RE: 2012 baseball recruiting
Since the focus is on this week's Regional, I'll add this here (rather than start a new draft thread). Here are BA's comments on current players & recruits in advance of next week's MLB draft (I've also added the recommended signing bonus - for any pick after #338, anything below $100,000 does not count against signing bonus allotment):
J.T. Chargois, RHP, Rice (national rank: 77; slot money: $659,800)
In his first two seasons at Rice, Chargois pitched a total of 34 innings and saw most of his action at first base, where he became a regular as a sophomore. The Cape Cod League's Brewster Whitecaps recruited him primarily as a hitter but wound up needing him on the mound and he blossomed as a closer, saving seven games and allowing one earned run in 17 appearances. Chargois is serving the Owls in both roles this spring but will give up hitting as a pro. His fastball usually operates from 93-95 mph and reaches 98 with some armside run and sink, though it dips to 90-92 when he works on consecutive days. His hard curveball creeps into the low 80s and grades as a plus pitch at times. Despite demonstrating some feel for a changeup in bullpen sessions, the 6-foot-3, 200-pounder profiles strictly as a reliever. Scouts don't like his arm action or the effort in his delivery, which limits him to average command and fringy control. He should develop more consistency once he focuses on pitching, and a team looking for a fast-track reliever could consider him in the sandwich round.
Matthew Reckling, RHP, Rice (natl rank: 179; $222,400)
Rice produced the first college senior drafted last year in lefthander Tony Cingrani, who went in the third round to the Reds. Reckling should be one of the first seniors to go this year, after turning down the Indians as a 22nd-round pick last summer. Scouts knew he'd be a tough sign because he's a good student and he comes from a wealthy family--Rice's stadium is named after his grandparents. Reckling didn't start pitching until his final year of high school and wasn't effective in college until the Owls eliminated the recoil in his delivery last year. He has won more games this year (eighth through mid-May) than he totaled in his first three seasons (seven) while averaging 10.5 strikeouts per nine innings. The 6-foot-4, 215-pounder sits at 88-92 mph with his fastball as a starter, and he has jumped as high as 97 mph as a reliever. His spike curveball shows flashes of being a plus pitch, and most scouts think he profiles best as a two-pitch reliever. Reckling's control and command have improved but don't project to be better than average, and his changeup is a mediocre third offering. Scouts don't believe his low-elbow delivery is conducive to starting in the long term.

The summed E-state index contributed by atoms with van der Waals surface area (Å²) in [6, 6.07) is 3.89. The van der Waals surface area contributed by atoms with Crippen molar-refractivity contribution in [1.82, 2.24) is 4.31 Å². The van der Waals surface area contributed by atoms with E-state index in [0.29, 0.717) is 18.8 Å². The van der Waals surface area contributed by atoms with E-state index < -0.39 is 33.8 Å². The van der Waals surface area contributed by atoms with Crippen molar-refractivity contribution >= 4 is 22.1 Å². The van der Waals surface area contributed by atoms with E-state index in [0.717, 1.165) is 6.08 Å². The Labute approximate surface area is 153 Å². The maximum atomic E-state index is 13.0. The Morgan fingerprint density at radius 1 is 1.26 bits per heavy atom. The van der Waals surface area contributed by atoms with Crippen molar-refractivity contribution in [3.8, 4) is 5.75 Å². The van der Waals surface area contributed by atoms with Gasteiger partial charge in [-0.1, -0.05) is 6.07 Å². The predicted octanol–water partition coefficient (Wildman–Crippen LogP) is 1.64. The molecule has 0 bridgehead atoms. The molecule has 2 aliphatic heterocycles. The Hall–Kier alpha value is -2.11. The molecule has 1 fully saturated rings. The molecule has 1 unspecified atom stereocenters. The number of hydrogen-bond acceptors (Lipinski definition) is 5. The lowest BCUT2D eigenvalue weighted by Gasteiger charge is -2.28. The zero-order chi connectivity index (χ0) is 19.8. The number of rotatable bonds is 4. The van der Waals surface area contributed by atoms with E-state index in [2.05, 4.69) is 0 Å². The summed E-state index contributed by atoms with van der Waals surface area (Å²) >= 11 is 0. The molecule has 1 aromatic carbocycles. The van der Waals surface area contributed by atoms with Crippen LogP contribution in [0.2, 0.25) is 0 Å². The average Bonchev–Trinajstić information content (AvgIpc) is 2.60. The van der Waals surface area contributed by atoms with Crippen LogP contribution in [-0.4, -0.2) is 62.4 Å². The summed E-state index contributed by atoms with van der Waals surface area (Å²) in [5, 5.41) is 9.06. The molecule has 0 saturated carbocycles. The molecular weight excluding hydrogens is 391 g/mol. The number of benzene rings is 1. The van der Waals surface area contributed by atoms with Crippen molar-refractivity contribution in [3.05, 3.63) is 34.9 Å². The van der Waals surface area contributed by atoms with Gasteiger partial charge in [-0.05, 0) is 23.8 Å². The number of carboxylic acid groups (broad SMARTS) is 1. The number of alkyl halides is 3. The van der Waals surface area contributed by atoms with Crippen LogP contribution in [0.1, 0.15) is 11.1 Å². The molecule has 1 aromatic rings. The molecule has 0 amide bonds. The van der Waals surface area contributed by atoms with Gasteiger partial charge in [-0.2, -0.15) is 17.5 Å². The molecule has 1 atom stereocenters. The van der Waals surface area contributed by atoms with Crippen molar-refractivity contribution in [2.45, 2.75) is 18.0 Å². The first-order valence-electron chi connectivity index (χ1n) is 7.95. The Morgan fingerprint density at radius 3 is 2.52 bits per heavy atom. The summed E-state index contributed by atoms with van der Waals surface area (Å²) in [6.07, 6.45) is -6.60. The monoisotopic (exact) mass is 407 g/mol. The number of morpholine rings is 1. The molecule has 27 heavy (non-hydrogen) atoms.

Jeremy Rathjen, OF, Rice (natl rank: 229; $147,000)
Rathjen might have gone in the first five rounds last year had he not torn the anterior cruciate ligament in his right knee in mid-March. After redshirting and turning down the Yankees as a 41st-round pick, he has returned to show an all-around tools package similar to what he had before the injury. The 6-foot-6, 195-pound Rathjen does a nice job of making contact for someone with such long arms and a lengthy swing. That's a tribute to his bat speed and hand-eye coordination, which give him average power. Rathjen's speed hasn't come quite all the way back, as its more solid than plus. He has moved from center to right field this season, more to accommodate teammate Michael Fuda's well above-average speed and subpar arm. Rathjen has a chance to play center field in pro ball, and his average arm will work in right field. Scouts praise his makeup and believe he'll be signable around the fifth round because he graduated in May.
Michael Ratterree, OF, Rice (natl rank: 354; >$100,000)
Ratterree's season-long slump has dropped him from a possible third-round pick, and scouts are divided on whether he's a potential steal or just a senior sign for the 2013 draft at this point. The 6-foot-1, 210-pound righthanded hitter showed more promise at the plate in high school than he has this year, when he batted .243/.377/.422 during the regular season. He does have bat speed, raw power and patience, but he'd have a much easier time living up to the offensive expectations at second base than he will in left field. Ratterree spent his first two seasons in Rice's infield but struggled with his throwing accuracy--he made 20 errors in 2011--and moved to left this year. He has solid arm strength and fringy speed, and he's rough defensively in the outfield as well.
Tyler Duffey, RHP, Rice (natl rank: 388; >$100,000)
J.T. Chargois is Rice's main closer and projects as a top-two-rounds selection, but it's Duffey who's having a better season in the Owls' bullpen. Entering the Conference USA tournament, Duffey had a superior ERA (1.84 to 2.27), strikeout rate (11.7 per nine innings to 8.8) and opponent average (.172 to .214). He doesn't have Chargois' pure stuff, but Duffey has an 88-92 mph fastball that touches 94 and backs it up with an average slider. He has the makings of a changeup and a durable 6-foot-3, 210-pound frame, so a pro team could give him a chance to start. Scouts also love the way he competes.
Kevin McCanna, RHP, The Woodlands (Texas) HS (natl rank: 407; >$100,000)
Though McCanna can make a case for being the most polished high school pitcher in Texas, his smaller frame and strong commitment to Rice may mean that he won't even get drafted. He has advanced feel for three pitches: an 87-91 mph fastball that touches 92 and a slider and changeup that both have the potential to be big league average offerings. He should pitch right away for the Owls and also will contribute as a lefthanded hitter as well.
(This post was last modified: 05-29-2012 02:52 PM by CoatzaOwl.)